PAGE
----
"We are continuously evaluating and improving our processes to prevent scams from occurring. Recently, Boost implemented several procedures within our customer care operations to prevent fraudsters from manipulating the system. We appreciate Mr. Michno for bringing this to our attention and sharing his experience with us. These 'Port-Out' scams are an industry-wide issue and no carrier is immune. We encourage all mobile users, whether they are a customer of Boost or one of our competitors, to learn how they can prevent these scams from impacting them. Our goal remains delivering an exceptional experience for our customers."
"Also, I wanted to share this resource from the FCC regarding these Port-Out scams. It's a helpful tool for explaining to consumers how its done and what customers can do to protect their info.
We had some follow-up questions for Boost. Here are the questions and answers:
"You mention that Boost "implemented several procedures...to prevent fraudsters from manipulating the system." Can you please explain what specific changes were made to increase security?"
"These changes include an increase in the information we require from a customer if they need to make changes to their account, including if they would like to request or reset their PIN number."
"You also say you 'appreciate Mr. Michno for bringing this to our attention.' Did you know that this kind of fraud happened prior to his case? Also, why was his issue not investigated when he initially reached out to Boost?"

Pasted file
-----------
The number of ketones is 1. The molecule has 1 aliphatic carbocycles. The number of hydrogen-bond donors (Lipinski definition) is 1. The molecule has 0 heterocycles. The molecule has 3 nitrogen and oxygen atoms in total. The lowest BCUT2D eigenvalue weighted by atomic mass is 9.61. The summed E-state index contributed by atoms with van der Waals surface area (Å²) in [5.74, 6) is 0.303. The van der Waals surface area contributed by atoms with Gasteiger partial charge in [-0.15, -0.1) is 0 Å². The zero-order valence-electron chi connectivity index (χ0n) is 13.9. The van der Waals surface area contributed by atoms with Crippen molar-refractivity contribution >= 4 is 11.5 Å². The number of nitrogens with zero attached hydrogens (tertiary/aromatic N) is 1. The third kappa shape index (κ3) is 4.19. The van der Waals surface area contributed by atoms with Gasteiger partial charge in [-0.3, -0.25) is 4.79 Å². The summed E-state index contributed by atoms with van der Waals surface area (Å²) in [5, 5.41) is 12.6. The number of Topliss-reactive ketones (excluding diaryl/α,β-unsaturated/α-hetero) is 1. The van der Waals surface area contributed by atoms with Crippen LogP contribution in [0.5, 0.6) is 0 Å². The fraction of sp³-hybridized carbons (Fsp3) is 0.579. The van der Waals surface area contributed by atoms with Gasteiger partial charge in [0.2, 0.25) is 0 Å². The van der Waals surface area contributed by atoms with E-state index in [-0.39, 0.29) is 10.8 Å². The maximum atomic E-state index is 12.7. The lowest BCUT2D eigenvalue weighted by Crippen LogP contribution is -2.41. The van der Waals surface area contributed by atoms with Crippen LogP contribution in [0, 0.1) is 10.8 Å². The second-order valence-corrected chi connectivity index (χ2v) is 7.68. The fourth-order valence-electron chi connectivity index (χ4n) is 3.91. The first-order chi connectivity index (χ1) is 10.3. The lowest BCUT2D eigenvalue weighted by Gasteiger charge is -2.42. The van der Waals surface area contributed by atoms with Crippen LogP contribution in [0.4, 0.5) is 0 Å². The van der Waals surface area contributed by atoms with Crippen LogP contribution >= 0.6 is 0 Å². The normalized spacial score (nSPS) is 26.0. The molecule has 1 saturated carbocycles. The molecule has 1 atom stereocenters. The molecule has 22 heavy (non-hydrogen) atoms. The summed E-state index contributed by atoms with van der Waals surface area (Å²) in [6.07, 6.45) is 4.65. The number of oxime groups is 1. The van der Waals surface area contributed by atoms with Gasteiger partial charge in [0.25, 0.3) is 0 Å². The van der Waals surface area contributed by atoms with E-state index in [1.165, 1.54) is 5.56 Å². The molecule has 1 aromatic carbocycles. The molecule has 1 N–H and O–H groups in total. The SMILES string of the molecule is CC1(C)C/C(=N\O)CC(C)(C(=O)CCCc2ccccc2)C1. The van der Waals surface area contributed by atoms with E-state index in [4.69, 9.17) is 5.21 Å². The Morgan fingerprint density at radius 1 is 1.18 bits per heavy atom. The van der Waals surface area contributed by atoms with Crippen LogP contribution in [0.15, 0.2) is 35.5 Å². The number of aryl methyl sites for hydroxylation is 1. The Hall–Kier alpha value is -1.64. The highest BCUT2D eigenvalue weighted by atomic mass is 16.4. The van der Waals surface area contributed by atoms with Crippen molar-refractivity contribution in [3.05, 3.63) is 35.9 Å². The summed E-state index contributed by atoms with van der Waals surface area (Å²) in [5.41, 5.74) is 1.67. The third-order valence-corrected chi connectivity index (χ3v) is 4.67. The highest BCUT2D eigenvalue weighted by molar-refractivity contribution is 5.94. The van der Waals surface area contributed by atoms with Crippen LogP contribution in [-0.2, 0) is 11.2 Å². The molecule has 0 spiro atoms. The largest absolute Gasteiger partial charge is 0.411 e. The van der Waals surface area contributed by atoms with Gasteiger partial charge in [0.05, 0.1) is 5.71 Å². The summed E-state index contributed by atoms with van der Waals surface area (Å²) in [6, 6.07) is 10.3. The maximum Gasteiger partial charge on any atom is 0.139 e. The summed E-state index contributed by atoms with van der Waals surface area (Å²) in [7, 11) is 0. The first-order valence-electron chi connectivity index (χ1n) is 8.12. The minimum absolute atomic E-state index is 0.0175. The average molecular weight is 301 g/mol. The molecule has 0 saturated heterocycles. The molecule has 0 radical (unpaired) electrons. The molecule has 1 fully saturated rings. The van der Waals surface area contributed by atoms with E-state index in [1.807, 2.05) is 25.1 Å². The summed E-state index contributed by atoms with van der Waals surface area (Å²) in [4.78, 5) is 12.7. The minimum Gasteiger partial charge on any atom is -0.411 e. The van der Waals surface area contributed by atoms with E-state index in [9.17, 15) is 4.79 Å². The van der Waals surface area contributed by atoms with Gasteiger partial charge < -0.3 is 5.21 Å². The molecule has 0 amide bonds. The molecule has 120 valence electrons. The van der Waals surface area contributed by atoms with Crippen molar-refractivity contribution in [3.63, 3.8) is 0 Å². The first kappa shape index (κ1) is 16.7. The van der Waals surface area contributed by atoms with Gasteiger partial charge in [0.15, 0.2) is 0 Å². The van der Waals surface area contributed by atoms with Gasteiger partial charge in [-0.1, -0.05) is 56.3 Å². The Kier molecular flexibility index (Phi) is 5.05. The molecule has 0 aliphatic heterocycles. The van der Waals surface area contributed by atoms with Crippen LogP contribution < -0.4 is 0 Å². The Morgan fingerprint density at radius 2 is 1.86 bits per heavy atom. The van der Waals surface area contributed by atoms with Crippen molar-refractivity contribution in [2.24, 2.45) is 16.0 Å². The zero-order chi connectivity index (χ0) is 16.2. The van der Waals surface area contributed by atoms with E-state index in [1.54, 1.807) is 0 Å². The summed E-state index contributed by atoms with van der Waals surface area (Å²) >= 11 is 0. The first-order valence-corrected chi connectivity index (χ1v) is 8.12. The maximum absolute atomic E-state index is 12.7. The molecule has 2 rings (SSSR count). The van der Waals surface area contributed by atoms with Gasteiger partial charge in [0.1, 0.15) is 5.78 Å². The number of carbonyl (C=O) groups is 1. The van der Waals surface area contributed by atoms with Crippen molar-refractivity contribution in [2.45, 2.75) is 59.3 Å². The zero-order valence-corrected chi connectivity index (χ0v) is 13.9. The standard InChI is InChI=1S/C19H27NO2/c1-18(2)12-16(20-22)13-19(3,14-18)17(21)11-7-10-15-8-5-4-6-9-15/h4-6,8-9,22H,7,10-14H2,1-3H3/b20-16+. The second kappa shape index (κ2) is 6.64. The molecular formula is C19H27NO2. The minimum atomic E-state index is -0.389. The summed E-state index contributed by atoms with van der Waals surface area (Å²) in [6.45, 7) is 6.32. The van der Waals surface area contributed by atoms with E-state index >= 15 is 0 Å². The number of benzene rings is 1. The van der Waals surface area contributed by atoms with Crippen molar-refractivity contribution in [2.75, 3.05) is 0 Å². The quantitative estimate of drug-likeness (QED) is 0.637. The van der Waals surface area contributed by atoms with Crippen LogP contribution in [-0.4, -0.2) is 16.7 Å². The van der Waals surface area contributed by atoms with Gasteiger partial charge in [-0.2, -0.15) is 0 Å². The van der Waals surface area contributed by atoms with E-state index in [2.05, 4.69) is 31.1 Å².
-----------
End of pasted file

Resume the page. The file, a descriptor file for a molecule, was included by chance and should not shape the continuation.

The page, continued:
"Boost is vigilant about fraud and works to protect our customers while ensuring they can legally access their account information when needed. Boost has investigated this case and found it to be Port-Out fraud. More information on this type of fraud is available via the FCC."
"Is Boost liable for the money that was stolen from his financial accounts because of this fraud?"
"No, Boost is not liable for the money that was stolen from his financial accounts because the financial fraud involves a hack into a separate account unaffiliated with Boost. Our customer service team encouraged the customer to continue pursuing the return of his cryptocurrency through channels with the proper oversight. While Boost doesn't have control over a user's Coinbase account, customers can find more information on securing their accounts via the Coinbase website, available here.
T-Mobile also sent us a statement:
"Account takeover fraud is an industry-wide problem. These are criminal attacks against wireless customers and it is in everyone's best interest to stop them. We can't speak to the process of other companies, but each network has its own requirements for validating intercarrier porting requests. When T-Mobile receives a complaint from a carrier that a number has been ported to our network without the customer's authorization, we work with that carrier to return the number.